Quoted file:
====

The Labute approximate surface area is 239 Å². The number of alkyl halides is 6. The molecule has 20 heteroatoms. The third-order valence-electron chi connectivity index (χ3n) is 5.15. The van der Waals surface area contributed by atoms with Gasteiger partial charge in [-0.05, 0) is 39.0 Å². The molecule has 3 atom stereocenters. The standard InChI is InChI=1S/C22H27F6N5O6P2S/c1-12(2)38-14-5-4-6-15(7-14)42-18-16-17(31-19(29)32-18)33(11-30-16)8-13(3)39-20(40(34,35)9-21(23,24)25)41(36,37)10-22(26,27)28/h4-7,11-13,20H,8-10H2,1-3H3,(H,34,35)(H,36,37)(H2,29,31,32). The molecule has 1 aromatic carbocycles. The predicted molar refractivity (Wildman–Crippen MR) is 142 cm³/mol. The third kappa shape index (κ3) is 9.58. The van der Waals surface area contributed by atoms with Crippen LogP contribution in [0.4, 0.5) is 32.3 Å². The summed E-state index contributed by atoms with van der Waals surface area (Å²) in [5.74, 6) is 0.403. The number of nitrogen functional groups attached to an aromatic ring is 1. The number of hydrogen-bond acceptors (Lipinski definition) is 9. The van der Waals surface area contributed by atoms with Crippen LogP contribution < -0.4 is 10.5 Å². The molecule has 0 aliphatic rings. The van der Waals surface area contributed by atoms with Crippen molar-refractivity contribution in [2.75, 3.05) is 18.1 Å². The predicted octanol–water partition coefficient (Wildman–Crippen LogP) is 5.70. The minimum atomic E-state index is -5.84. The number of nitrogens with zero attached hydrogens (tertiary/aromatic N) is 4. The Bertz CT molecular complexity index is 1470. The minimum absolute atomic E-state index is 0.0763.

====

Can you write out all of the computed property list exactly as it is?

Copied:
The Labute approximate surface area is 239 Å². The number of alkyl halides is 6. The molecule has 20 heteroatoms. The third-order valence-electron chi connectivity index (χ3n) is 5.15. The van der Waals surface area contributed by atoms with Gasteiger partial charge in [-0.05, 0) is 39.0 Å². The molecule has 3 atom stereocenters. The standard InChI is InChI=1S/C22H27F6N5O6P2S/c1-12(2)38-14-5-4-6-15(7-14)42-18-16-17(31-19(29)32-18)33(11-30-16)8-13(3)39-20(40(34,35)9-21(23,24)25)41(36,37)10-22(26,27)28/h4-7,11-13,20H,8-10H2,1-3H3,(H,34,35)(H,36,37)(H2,29,31,32). The molecule has 1 aromatic carbocycles. The predicted molar refractivity (Wildman–Crippen MR) is 142 cm³/mol. The third kappa shape index (κ3) is 9.58. The van der Waals surface area contributed by atoms with Crippen LogP contribution in [0.4, 0.5) is 32.3 Å². The summed E-state index contributed by atoms with van der Waals surface area (Å²) in [5.74, 6) is 0.403. The number of nitrogen functional groups attached to an aromatic ring is 1. The number of hydrogen-bond acceptors (Lipinski definition) is 9. The van der Waals surface area contributed by atoms with Crippen LogP contribution < -0.4 is 10.5 Å². The molecule has 0 aliphatic rings. The van der Waals surface area contributed by atoms with Crippen molar-refractivity contribution in [2.75, 3.05) is 18.1 Å². The predicted octanol–water partition coefficient (Wildman–Crippen LogP) is 5.70. The minimum atomic E-state index is -5.84. The number of nitrogens with zero attached hydrogens (tertiary/aromatic N) is 4. The Bertz CT molecular complexity index is 1470. The minimum absolute atomic E-state index is 0.0763.